The page listing venues in Leicester is also of interest. Some of those that are listed here have now closed down (e.g. The Charlotte, The Half Time Orange) and some have changed their name (e.g. The current Firebug was then called the Firefly and Original Four is now called SuperFly) and The Alchemist is now called Squares Bar, although it no longer puts on live music.

In May 2007 the site had the original layout that followed the template of its Travel to Leicester sister site. The About Us page referred to it as a ‘website’ rather than as a ‘magazine or webzine’.

The site was later called ‘Arts in Leicestershire Webzine’ and that then became ‘magazine’ as the editors became confident that the content justified that description.There was also a separate page (called the events list) for other types of shows.

2008

By August 2008, the page banner included the words ‘Online Magazine’. The house-style font for the masthead was set to Monotype Corsiva.

A copy of the front page dated 22nd December 2008 shows that the site was now being referred to as a ‘webzine’, at least in the title tag. The banner had been redesigned and included the subtitle ‘Online Magazine.’

Some sections were already on the menu bar including Features, Written Word, Visual Arts and Theatre. There was also a news section. A statement on the front page read ‘Welcome to our new format.’

Links existed to a news page, editorial comment, reviews and a features page. The content was very oriented to music; the front page announced the Band of the Month – Formal Warning.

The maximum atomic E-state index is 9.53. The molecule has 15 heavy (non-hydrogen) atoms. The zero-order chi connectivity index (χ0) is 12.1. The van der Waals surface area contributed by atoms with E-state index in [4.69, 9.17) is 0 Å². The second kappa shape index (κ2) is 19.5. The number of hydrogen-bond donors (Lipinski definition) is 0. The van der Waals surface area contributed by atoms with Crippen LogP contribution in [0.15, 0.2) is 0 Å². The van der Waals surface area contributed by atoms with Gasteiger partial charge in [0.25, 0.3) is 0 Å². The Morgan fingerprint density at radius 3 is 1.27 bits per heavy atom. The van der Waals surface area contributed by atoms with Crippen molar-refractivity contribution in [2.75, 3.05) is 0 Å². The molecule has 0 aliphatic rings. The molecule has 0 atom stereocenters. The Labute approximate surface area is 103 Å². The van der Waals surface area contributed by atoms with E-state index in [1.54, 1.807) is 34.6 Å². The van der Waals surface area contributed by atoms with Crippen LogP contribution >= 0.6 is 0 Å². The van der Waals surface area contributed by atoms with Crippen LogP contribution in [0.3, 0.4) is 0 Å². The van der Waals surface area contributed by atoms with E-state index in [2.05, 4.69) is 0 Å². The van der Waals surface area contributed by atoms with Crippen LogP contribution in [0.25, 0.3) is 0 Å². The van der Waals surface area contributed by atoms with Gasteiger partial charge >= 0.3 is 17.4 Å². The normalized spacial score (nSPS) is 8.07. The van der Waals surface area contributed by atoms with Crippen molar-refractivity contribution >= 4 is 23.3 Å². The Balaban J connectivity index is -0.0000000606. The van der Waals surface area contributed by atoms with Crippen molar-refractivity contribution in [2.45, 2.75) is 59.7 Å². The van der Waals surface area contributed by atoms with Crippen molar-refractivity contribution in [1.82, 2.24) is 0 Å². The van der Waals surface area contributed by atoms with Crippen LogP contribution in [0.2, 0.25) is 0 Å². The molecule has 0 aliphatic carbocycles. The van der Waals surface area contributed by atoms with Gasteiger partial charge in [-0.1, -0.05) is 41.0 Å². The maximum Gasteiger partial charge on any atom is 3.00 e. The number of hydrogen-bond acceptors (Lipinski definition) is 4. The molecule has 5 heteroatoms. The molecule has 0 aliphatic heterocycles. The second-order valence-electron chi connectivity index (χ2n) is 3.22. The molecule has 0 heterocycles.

2009: The growth of the magazine format

The home page (on 16/8/2009) bore the red-top logo using the Monotype Corsiva font which we see today.

The horizontal navigation bar had been introduced with the links to the major sections.

The about us page stated (on 14th August 2009): ‘When we started our gigs list , we planned to cover all gigs at all venues. Several months later, we find we are unable to do this because the task is far too overwhelming. We spend several hours per week updating the gigs list and it changes pretty much on a daily basis. The gigs list alone is equivalent to over 28 pages of A4.’

Also in August 2009, the vacancies page was offering a variety of positions for unpaid volunteers.

The main sections were: comedy, literature, music, theatre and visual arts.

2010: Growth and development

With ArtsIn now established as an on-line magazine, a new section about dance was introduced. By now, we also had accounts on Facebook, Twitter, MySpace and Fatsoma as well as a separate blog site. Some of these accounts had been created long before the current magazine got going, as facilities created by the music agency Get Your Band On. Our account on YouTube, for example, is still called ‘UK Bands Promoter’. Our MySpace address is still /getyourbandon.

Early in 2011, the front page had developed it familiar styling and layout. ‘Artsin’ was adopted as the band word for the magazine [it was significant that the ‘home page’ was called the front page, following the magazine model of publication.]

In order to foster the growth of Arts in Leicestershire, the decision was taken to close down other web sites we operated and to put all our resources into making it more successful. The Get Your Band On website was terminated, along with a variety of other web sites that were distracting attention away from the magazine but which were not delivering any useful results.

2011: The company takes over the magazine

ArtsIn Productions Limited was launched on 1st October 2011. This new social enterprise took over the publication of the magazine. Being a social enterprise, the company was better able to recruit a team of volunteers to write for the magazine. {The company closed in 2014]